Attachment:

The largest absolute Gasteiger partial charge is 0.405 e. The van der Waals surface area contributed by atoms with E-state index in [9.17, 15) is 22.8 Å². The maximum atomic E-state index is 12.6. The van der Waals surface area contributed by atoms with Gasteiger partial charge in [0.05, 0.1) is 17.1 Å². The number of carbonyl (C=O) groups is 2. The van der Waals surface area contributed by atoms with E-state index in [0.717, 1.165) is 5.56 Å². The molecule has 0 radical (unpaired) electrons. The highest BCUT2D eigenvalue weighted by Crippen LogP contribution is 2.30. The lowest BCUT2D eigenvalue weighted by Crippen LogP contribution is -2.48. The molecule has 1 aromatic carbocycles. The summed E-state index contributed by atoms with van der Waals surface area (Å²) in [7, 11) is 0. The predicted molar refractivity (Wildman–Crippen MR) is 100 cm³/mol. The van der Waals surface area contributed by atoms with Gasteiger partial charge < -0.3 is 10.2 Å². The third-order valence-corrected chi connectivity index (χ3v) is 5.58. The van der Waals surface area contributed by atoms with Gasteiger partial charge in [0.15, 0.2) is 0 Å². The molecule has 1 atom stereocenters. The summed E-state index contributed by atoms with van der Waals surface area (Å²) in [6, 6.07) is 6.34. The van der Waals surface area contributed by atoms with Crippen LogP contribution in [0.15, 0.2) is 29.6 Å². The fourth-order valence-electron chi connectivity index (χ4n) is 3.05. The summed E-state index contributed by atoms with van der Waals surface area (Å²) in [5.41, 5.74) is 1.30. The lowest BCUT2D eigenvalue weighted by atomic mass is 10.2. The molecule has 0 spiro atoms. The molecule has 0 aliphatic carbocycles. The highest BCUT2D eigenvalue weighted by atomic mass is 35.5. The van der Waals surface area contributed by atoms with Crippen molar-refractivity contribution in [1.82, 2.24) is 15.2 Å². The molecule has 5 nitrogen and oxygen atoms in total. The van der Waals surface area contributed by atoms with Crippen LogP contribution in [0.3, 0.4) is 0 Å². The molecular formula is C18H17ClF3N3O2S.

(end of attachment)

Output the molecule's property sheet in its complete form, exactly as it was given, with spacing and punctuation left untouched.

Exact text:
The largest absolute Gasteiger partial charge is 0.405 e. The van der Waals surface area contributed by atoms with E-state index in [9.17, 15) is 22.8 Å². The maximum atomic E-state index is 12.6. The van der Waals surface area contributed by atoms with Gasteiger partial charge in [0.05, 0.1) is 17.1 Å². The number of carbonyl (C=O) groups is 2. The van der Waals surface area contributed by atoms with E-state index in [0.717, 1.165) is 5.56 Å². The molecule has 0 radical (unpaired) electrons. The highest BCUT2D eigenvalue weighted by Crippen LogP contribution is 2.30. The lowest BCUT2D eigenvalue weighted by Crippen LogP contribution is -2.48. The molecule has 1 aromatic carbocycles. The summed E-state index contributed by atoms with van der Waals surface area (Å²) in [7, 11) is 0. The predicted molar refractivity (Wildman–Crippen MR) is 100 cm³/mol. The van der Waals surface area contributed by atoms with Gasteiger partial charge < -0.3 is 10.2 Å². The third-order valence-corrected chi connectivity index (χ3v) is 5.58. The van der Waals surface area contributed by atoms with Gasteiger partial charge in [0.15, 0.2) is 0 Å². The molecule has 1 atom stereocenters. The summed E-state index contributed by atoms with van der Waals surface area (Å²) in [6, 6.07) is 6.34. The van der Waals surface area contributed by atoms with Crippen LogP contribution in [0.15, 0.2) is 29.6 Å². The fourth-order valence-electron chi connectivity index (χ4n) is 3.05. The summed E-state index contributed by atoms with van der Waals surface area (Å²) in [5.41, 5.74) is 1.30. The lowest BCUT2D eigenvalue weighted by atomic mass is 10.2. The molecule has 0 spiro atoms. The molecule has 0 aliphatic carbocycles. The highest BCUT2D eigenvalue weighted by atomic mass is 35.5. The van der Waals surface area contributed by atoms with Crippen molar-refractivity contribution in [1.82, 2.24) is 15.2 Å². The molecule has 5 nitrogen and oxygen atoms in total. The van der Waals surface area contributed by atoms with Crippen LogP contribution in [0.3, 0.4) is 0 Å². The molecular formula is C18H17ClF3N3O2S.